BOOK REVIEW: Your Ten-to-Fourteen-Year-Old

  Book: Your Ten-to-Fourteen-Year-Old  Louise Bates Ames, Ph.D. Gesell Institute of Human Development Review By Kenneth O. Peterman, Ph.D.

            When my son was a teen I used this book to help me understand him. Some may ask should a Christian counselor seek help from a secular book. In this case, the answer is yes because the Gesell Institute publishes books about young people that are effective. They actually allow youngsters to speak for themselves about their age-level characteristics. The Institute interviews hundreds of children and collates the results along with their own research to produce material that is extremely accurate. Each book evaluates the following important characteristics for every age level: physical, mental, emotional, sexual, daily habits, interpersonal relationships, activities and interests, school, and ethical sense.
This series will:
·         help you get inside their head
·         help you think their thoughts
·         help you see things from their perspective
·         help you communicate with them more effectively
            I don’t think I am exaggerating the benefits of this series. Each small (and inexpensively priced) paperback covers one year from ages one through nine. A separate larger single volume details the years from 10 to 14.
            Since these books do not come from a biblical perspective there may be some content that is questionable, but nothing that would prohibit their use. Certainly with any reference book we must “pick out the meat and throw away the bones.” These books have much more meat than bones. Aside from this one mild disclaimer, I highly recommend this series to help parents better understand the age-level characteristics of their children.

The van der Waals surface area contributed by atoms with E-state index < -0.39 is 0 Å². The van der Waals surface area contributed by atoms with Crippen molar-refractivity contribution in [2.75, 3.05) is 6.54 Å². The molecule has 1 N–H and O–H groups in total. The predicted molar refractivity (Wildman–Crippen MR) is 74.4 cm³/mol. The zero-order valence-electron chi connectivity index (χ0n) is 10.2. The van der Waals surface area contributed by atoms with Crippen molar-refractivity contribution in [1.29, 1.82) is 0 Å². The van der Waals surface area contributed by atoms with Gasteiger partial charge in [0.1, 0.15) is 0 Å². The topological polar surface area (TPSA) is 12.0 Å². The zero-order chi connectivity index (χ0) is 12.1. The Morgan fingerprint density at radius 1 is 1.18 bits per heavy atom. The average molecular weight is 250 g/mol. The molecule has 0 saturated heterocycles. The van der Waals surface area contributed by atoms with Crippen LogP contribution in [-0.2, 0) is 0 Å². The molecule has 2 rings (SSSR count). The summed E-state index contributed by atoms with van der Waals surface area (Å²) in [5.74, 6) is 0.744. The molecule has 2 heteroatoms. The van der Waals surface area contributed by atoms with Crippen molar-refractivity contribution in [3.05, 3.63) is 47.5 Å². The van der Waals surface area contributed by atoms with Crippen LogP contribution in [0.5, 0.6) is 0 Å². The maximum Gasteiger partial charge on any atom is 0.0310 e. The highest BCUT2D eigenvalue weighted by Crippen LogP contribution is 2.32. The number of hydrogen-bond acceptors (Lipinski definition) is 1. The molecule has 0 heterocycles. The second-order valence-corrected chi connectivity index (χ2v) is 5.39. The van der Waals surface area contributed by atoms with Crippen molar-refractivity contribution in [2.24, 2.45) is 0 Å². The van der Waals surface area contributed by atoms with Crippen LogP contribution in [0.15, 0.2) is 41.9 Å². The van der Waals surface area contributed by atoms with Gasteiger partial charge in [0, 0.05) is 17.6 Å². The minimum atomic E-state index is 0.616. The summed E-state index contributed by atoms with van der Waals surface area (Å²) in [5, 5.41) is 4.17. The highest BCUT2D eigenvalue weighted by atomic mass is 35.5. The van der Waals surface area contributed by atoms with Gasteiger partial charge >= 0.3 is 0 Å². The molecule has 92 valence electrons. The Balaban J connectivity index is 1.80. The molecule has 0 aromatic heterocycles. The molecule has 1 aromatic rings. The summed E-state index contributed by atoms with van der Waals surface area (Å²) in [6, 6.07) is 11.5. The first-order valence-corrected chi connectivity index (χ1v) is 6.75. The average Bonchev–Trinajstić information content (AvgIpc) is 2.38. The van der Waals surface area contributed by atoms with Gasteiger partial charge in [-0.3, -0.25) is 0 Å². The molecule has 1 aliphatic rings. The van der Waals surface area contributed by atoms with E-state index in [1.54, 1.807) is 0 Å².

As a child’s birthday approaches, I suggest parents read the book that outlines the material for their child’s new age level. These books give parents a “head start” in dealing with some of the pressures and problems their child will face in the coming year. Someone said, “To be forewarned is to be forearmed.” That’s exactly what these books do. They give you forewarning about the problems, pressures, and joys associated with each age level.
            After I read the material about my son’s age level, I realized that most of his behavior was not unusual or unique at all. He was just acting as a normal (if there is such an animal) fourteen- year-old. He didn’t have to adjust his behavior as much as I had to adjust my thinking.
            Please do not hesitate to comment or question this post. I would be glad to answer any questions you have about these books. After you read the one relative to your child’s age characteristics, I would love to hear your opinions, evaluations or questions.


By Kenneth O. Peterman (
At the turn of the last century G. Campbell Morgan, one of  England’s greatest preachers, stated that, “a nation must recognize the importance of God or come to ruin.” I paraphrase his thoughts further when he said if God is taken out of the national life of a nation, it will have no moral standard at all. When a nation has lost its moral standard, it has lost its strength of individual character and with it the concept of social relationships. If you don’t think this is true, just read today’s headlines. Let me give one current example of the validity of these stages. Several states in the U.S. have recently passed laws legitimatizing same-sex “marriage.” New York is the lastest to do so. When the governor signed the bill into law, those around his desk applauded. Such events show just how far we have fallen in our social relationships in this country. If Dr. Morgan is right, the degenerated social relationship of same-sex marriage demonstrates the loss of individual godly character signaling the abondonment of God’s moral standard. Just how important is God in America?